Hillsborough County Transportation Task Force on transit funding.

02/10/10 Joshua Lee Holton
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There was hot debate today about the future of transportation at the Hillsborough County Commission. Their Transportation Task Force is working out plans for governance and oversight of the latest road, bus and rail projects, but time is running short to decide who will oversee regional transportation funding.

Working with Hillsborough Area Regional Transit, or HART, the County’s Transportation Task Force is reaching out to municipalities, as they plan for transportation priorities. To fund these projects, the task force is recommending that voters approve a one cent sales tax, with seventy five percent going to bus infrastructure and rail; the other twenty-five percent going to non-transit projects such as roads, trails and intersections. County Commissioner Jim Norman argues that the referendum is just rail funding in disguise.

County Commissioner Mark Sharpe disagrees.

Planning and Infrastructure Services administrator Lucia Garsys claimed Phoenix, Ariz.'s transit system is successful. Commissioner Al Higgenbotham countered that that transportation costs drained other parts of their budget.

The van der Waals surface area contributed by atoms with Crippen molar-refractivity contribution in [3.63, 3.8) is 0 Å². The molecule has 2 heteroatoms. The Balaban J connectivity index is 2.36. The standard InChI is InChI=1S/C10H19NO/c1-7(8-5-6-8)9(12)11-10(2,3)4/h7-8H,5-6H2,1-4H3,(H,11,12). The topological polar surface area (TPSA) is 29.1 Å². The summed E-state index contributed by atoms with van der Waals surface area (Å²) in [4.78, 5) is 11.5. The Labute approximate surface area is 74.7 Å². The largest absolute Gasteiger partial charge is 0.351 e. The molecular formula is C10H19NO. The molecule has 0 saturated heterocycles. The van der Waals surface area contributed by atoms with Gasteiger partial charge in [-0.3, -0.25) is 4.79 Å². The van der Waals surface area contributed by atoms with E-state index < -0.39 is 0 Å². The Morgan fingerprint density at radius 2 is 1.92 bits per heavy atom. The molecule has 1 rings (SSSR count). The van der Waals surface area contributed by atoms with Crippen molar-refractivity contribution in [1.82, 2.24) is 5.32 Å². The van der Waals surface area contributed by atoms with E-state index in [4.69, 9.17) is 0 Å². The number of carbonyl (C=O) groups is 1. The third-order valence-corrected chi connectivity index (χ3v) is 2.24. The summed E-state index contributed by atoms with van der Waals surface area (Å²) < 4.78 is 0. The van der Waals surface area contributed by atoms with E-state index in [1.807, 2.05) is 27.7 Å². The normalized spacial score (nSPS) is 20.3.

But it’s still uncertain if the penny sales tax will pass. Sharpe defends the tax.

But Kelly Cornelius, a member of Rural Lithia Area Neighborhood Defense still has concerns about the tax.

Some of the most pressing concerns of the meeting involve how much oversight of the tax revenue that the Metropolitan Planning Organization and the Tampa Bay Area Regional Transit Authority, or TBARTA, will have. Sharpe says this might delay the meeting scheduled for March 3.

Sharpe also says that the language for the tax referendum should be a simple process, and could be discussed on March 17.

HART’s assessment of the transportation plans is focused on a transit model instead of a highway model for the first time, and they will discuss future plans at a board meeting next Monday in Ybor City. By Feb. 25 the Transportation Task Force hopes to have a clear vision of who will oversee transit tax funds.

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